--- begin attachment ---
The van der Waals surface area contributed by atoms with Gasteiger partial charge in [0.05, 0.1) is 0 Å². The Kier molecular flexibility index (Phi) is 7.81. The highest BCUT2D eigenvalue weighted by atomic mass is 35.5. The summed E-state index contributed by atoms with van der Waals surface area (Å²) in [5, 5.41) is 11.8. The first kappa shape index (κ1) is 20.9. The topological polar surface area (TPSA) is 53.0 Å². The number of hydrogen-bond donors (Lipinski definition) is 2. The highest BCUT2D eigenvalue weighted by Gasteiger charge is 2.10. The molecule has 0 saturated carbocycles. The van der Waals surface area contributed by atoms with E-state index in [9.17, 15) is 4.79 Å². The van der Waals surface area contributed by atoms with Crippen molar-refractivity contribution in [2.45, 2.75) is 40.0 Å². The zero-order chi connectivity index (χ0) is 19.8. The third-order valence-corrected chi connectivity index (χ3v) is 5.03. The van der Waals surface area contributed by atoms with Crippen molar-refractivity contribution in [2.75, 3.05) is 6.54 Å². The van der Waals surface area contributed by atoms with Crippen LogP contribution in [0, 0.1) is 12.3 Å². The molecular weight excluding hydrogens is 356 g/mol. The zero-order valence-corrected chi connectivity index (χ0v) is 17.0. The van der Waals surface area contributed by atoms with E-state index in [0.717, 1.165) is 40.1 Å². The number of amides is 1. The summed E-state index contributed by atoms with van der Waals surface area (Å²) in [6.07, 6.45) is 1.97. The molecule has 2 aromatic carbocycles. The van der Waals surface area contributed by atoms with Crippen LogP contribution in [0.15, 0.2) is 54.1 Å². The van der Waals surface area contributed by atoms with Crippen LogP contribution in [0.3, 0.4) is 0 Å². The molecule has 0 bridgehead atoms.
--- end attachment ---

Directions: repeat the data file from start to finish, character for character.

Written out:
The van der Waals surface area contributed by atoms with Gasteiger partial charge in [0.05, 0.1) is 0 Å². The Kier molecular flexibility index (Phi) is 7.81. The highest BCUT2D eigenvalue weighted by atomic mass is 35.5. The summed E-state index contributed by atoms with van der Waals surface area (Å²) in [5, 5.41) is 11.8. The first kappa shape index (κ1) is 20.9. The topological polar surface area (TPSA) is 53.0 Å². The number of hydrogen-bond donors (Lipinski definition) is 2. The highest BCUT2D eigenvalue weighted by Gasteiger charge is 2.10. The molecule has 0 saturated carbocycles. The van der Waals surface area contributed by atoms with E-state index in [9.17, 15) is 4.79 Å². The van der Waals surface area contributed by atoms with Crippen molar-refractivity contribution in [2.45, 2.75) is 40.0 Å². The zero-order chi connectivity index (χ0) is 19.8. The third-order valence-corrected chi connectivity index (χ3v) is 5.03. The van der Waals surface area contributed by atoms with Crippen molar-refractivity contribution in [2.75, 3.05) is 6.54 Å². The van der Waals surface area contributed by atoms with Crippen LogP contribution in [0, 0.1) is 12.3 Å². The molecular weight excluding hydrogens is 356 g/mol. The zero-order valence-corrected chi connectivity index (χ0v) is 17.0. The van der Waals surface area contributed by atoms with E-state index in [0.717, 1.165) is 40.1 Å². The number of amides is 1. The summed E-state index contributed by atoms with van der Waals surface area (Å²) in [6.07, 6.45) is 1.97. The molecule has 2 aromatic carbocycles. The van der Waals surface area contributed by atoms with Crippen LogP contribution in [0.15, 0.2) is 54.1 Å². The van der Waals surface area contributed by atoms with Crippen LogP contribution in [0.3, 0.4) is 0 Å². The molecule has 0 bridgehead atoms.